School crossing patroller Janice Lamont has hung up her lollipop stick for the final time after very nearly 20 years of service at one Ashton primary school.
Janice has been safely guiding primary pupils and their parents across busy roads as they make their way to Canon Burrows CofE, where she has also doubled up as a dinner lady.
Janice has loved her job and says she will miss all of the children - although living locally she will still see many of them when out and about.
In all Janice, 59, has worked for Tameside Council as a dinner lady or lollipop patroller for 23 years in total - having spent the last 20 dedicating herself to duties at Canon Burrows.
“I’ve helped many hundreds of children cross the road to Canon Burrows and Waterloo Primaries each morning and afternoon - and it is sad to go as I will miss them,” she said.
“I have seen the children grow up and then seen them again with their own children!
“It has been a lovely job and I will miss all of the children giving me a hug. I would always have a sticker for them if they had achieved something at school or if it was their birthday which they would always appreciate.”
Janice added that the majority of drivers had been patient, accepting the rules of the road as far as crossing patrols were concerned.
“I always had a phrase ‘Okie Dokie,’” explained Janice. “Which meant it was safe for the children and parents to cross the road.”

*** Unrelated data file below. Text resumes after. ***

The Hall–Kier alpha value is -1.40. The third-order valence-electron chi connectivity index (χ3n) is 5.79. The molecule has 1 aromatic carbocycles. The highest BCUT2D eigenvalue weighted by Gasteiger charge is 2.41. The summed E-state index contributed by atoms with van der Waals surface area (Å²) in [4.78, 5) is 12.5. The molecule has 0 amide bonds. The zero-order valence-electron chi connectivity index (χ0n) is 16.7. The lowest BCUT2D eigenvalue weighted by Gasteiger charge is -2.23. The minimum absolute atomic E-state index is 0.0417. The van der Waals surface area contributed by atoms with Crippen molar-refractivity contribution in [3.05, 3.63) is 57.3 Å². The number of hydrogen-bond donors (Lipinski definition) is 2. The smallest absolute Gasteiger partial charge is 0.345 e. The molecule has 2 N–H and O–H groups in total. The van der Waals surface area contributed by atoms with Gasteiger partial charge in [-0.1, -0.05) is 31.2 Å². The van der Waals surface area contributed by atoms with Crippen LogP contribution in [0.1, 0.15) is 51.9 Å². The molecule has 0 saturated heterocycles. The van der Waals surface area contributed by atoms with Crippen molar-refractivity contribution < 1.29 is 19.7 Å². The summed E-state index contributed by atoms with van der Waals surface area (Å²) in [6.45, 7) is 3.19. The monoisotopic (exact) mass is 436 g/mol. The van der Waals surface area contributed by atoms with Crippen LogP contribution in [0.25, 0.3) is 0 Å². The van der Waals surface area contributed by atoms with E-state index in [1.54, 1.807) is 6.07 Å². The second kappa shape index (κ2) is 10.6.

Janice has helped at the school throughout lockdown as a dinner lady, looking after the children of key workers, and has returned to her lollipop duties as children were allowed back to school in the last few weeks before the summer holidays.
Janice has close family links with the school with both of her own sons having gone to Canon Burrows.
Her youngest son Andrew went on to serve in the army in the military police, having been based in Afghanistan, but still maintaining links with the school. He sent a special shield to the school, created when he was serving in Kenya and in return the school children have sent letters and care packages to him themselves.
Janice’s eldest son Ian, who is an IT analyst with Sainsbury’s in Manchester, also went to Canon Burrows.
Janice says she is now looking forward to spending more time with her family in retirement, especially after not being able to see them for so long during lockdown.
Not least she is looking forward to seeing Andrew and his wife Sarah and her three-year-old grandson, who all live Telford.
Her own husband John retires next month and they are hoping to take a family holiday in Wales later in the year.
Headteacher at Canon Burrows Suzanne Fildes paid tribute to Janice and said the school would miss her enormously.
“Normally we would hold a special assembly to celebrate all of her hard work and commitment to our school, however due to the current circumstances we arranged instead for a special book to be presented to Mrs Lamont.
“Over the last few weeks children in school and those learning from home have been busy sending me poems, letters and art work to go in the book – their contributions and memoires reflect how highly regarded and sadly missed she will be!
“Both of Mrs Lamont’s boys also attended the school as children and we hope to continue to keep in contact with them in the future,” she added.
“We are grateful to Mrs Lamont for standing outside in all weathers to ensure our children and adults are always able to cross the road safely and enjoy lunch times.
“I want to wish Janice well in her retirement - she certainly deserves a rest although it sounds like she is going to have her hands full spending lots of time with her grandchild!”
Janice too wished the school the best for the future amid these difficult times.
“There have been lots of safety measures introduced at the school, a one-way system and the children have had to be in small groups.
“So I hope the school goes from strength to strength again after all of this and wish everyone well. I will miss them.”